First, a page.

In late-January I received an e-mail from a senior TOC Member saying, 'I attach two photos of a supposedly AV 105 VDP for auction at Brightwells on 11 April. It does not look like a VDP body to me!'
As the person in question actually owns a VdP Talbot, this was rather a serious allegation. So I sent him back a teasing e-mail saying, 'It doesn't look like a VdP tourer to you, because it's not like any other 105 VdP tourer you've ever seen! In fact, it's described in the VdP Order Book as a Special 4-seater open Sports Tourer'. Fortunately, he took my teasing in good heart...!
We tend to think of AO & AM 90s and AV 105s as (relatively) short-wheelbase cars, and of most 75s and all AV 95s as long-wheelbase ones - but this is a rather misleading impression. In fact, 10% of all AO 90s were long-wheelbase models built on the 10 ft w.b. frame of the 75, whilst just under 19% of all AM 90s were as well...!
With the AV 105s this number was sharply reduced - perhaps because the AV 95s had already filled that particular slot in the market – but three long-wheelbase cars were nevertheless built. (It used to be thought that there were only two, but careful perusal of the Production Ledgers has now revealed that there were actually three). As follows:
1) Chassis no. 35330: a Vanden Plas tourer (the subject of this article).
2) Chassis no. 35479: a bodyless chassis for Bluemel Bros (the steering-wheel makers).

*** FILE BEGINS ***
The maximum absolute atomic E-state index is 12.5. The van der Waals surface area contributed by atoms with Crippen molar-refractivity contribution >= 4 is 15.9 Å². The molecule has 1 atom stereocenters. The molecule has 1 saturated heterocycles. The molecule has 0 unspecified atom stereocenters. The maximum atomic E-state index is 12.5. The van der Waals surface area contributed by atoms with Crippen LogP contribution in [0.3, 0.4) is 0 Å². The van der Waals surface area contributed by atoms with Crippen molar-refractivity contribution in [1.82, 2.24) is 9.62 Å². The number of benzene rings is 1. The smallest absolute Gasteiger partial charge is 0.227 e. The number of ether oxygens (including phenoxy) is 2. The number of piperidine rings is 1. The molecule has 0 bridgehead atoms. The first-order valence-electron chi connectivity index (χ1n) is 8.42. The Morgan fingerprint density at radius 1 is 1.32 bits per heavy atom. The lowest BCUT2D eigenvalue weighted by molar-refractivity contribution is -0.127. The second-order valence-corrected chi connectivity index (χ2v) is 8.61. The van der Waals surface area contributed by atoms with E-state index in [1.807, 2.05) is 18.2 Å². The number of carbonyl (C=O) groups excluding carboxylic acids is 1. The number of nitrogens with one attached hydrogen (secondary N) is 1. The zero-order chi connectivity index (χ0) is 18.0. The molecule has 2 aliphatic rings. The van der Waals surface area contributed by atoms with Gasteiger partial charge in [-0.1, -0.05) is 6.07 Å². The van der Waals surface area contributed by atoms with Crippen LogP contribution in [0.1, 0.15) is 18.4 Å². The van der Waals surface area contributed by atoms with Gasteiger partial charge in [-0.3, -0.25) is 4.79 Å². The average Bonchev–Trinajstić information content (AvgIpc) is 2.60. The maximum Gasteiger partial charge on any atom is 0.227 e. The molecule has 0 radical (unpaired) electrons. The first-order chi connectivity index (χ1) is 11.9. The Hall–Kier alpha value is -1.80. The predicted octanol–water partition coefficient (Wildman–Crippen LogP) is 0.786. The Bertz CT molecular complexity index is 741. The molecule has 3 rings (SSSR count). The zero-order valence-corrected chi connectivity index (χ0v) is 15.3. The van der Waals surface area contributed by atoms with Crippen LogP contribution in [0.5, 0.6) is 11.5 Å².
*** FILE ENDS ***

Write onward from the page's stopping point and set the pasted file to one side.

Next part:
3) Chassis no. 35488: a James Young d.h.c. (owned by a TOC Member).
If one is going to build a body on a longer wheelbase chassis, one first has to design it: hence, whilst the 'Coupe des Alpes' tourers were to VdP design 835, and the production 'Alpine' tourers were to design 846, this long-wheelbase example was to design 968. And the other thing which has to happen, is that the customer has to be prepared to pay royally for not buying a regular, series-produced example. Hence whilst either a 'Coupe des Alpes' or an 'Alpine' tourer body cost £122 10s, this one cost £170 - or very nearly 40% more...!
What sort of person was prepared to pay so much for the privilege? Well, here's the second surprise relating to this car: it was built for the Fox & Nicholl Team Car driver Owen Saunders-Davies! He'd driven the 9' 3" w.b. AO 90 'PL 3' at Brooklands in 1930, and the 9' 6" w.b. AV 105 'GO 53' at Brooklands, Le Mans and elsewhere in both 1931 and 1932 - but when it came to his road car he wanted something rather different: an AV 105, but on the 10 ft w.b. frame of an AV 95, and fitted with VdP tourer bodywork - so that was what he got!
And yet, this car was actually more than that. It was the first AV 105 VdP tourer to feature an elongated bonnet and a foreshortened scuttle, both of them adorned with sloping, rather than vertical, louvres: in this respect, it foreshadowed the VdP 105 deluxe sports tourers which came along a few months later (to design 994) - but unlike them it retained the glorious un-valanced wings of the VdP 'Alpine' tourers (albeit, presumably somewhat elongated). And its doors were longer - as well as supported on three rather than two hinges - whilst its tail was also both longer and more sloping than those on the 'Coupe des Alpes' or 'Alpine' tourers.
The car will come up for auction by Brightwells, at Bicester Heritage, on Wednesday April 11. For more information, go to www.brightwells.com
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